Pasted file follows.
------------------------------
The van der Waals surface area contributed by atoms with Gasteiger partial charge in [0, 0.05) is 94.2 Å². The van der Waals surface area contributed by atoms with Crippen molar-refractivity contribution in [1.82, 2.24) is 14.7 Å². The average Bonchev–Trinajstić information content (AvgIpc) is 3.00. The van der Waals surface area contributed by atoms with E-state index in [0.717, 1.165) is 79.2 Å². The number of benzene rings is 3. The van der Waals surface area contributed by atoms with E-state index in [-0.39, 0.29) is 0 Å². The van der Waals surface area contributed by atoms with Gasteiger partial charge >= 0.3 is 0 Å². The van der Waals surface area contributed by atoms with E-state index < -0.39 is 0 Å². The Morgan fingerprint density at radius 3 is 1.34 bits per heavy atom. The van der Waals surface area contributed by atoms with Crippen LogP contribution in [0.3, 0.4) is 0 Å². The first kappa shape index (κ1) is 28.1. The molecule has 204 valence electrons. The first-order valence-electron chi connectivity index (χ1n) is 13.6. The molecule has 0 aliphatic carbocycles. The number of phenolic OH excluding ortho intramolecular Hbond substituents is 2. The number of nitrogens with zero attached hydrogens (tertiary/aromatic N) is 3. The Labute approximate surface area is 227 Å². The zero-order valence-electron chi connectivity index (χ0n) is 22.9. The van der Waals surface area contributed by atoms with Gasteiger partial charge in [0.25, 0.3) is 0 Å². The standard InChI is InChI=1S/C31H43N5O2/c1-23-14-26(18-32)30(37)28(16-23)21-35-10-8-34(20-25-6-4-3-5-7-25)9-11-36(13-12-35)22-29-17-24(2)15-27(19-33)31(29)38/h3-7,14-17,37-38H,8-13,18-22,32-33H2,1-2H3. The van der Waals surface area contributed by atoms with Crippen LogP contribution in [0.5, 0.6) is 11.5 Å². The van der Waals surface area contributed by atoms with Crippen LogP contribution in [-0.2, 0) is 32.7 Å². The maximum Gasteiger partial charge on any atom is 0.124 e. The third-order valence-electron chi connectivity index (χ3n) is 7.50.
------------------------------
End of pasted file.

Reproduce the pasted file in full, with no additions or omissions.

The van der Waals surface area contributed by atoms with Gasteiger partial charge in [0, 0.05) is 94.2 Å². The van der Waals surface area contributed by atoms with Crippen molar-refractivity contribution in [1.82, 2.24) is 14.7 Å². The average Bonchev–Trinajstić information content (AvgIpc) is 3.00. The van der Waals surface area contributed by atoms with E-state index in [0.717, 1.165) is 79.2 Å². The number of benzene rings is 3. The van der Waals surface area contributed by atoms with E-state index in [-0.39, 0.29) is 0 Å². The van der Waals surface area contributed by atoms with Gasteiger partial charge >= 0.3 is 0 Å². The van der Waals surface area contributed by atoms with E-state index < -0.39 is 0 Å². The Morgan fingerprint density at radius 3 is 1.34 bits per heavy atom. The van der Waals surface area contributed by atoms with Crippen LogP contribution in [0.3, 0.4) is 0 Å². The first kappa shape index (κ1) is 28.1. The molecule has 204 valence electrons. The first-order valence-electron chi connectivity index (χ1n) is 13.6. The molecule has 0 aliphatic carbocycles. The number of phenolic OH excluding ortho intramolecular Hbond substituents is 2. The number of nitrogens with zero attached hydrogens (tertiary/aromatic N) is 3. The Labute approximate surface area is 227 Å². The zero-order valence-electron chi connectivity index (χ0n) is 22.9. The van der Waals surface area contributed by atoms with Gasteiger partial charge in [0.25, 0.3) is 0 Å². The standard InChI is InChI=1S/C31H43N5O2/c1-23-14-26(18-32)30(37)28(16-23)21-35-10-8-34(20-25-6-4-3-5-7-25)9-11-36(13-12-35)22-29-17-24(2)15-27(19-33)31(29)38/h3-7,14-17,37-38H,8-13,18-22,32-33H2,1-2H3. The van der Waals surface area contributed by atoms with Crippen LogP contribution in [0.5, 0.6) is 11.5 Å². The van der Waals surface area contributed by atoms with Crippen LogP contribution in [-0.2, 0) is 32.7 Å². The maximum Gasteiger partial charge on any atom is 0.124 e. The third-order valence-electron chi connectivity index (χ3n) is 7.50.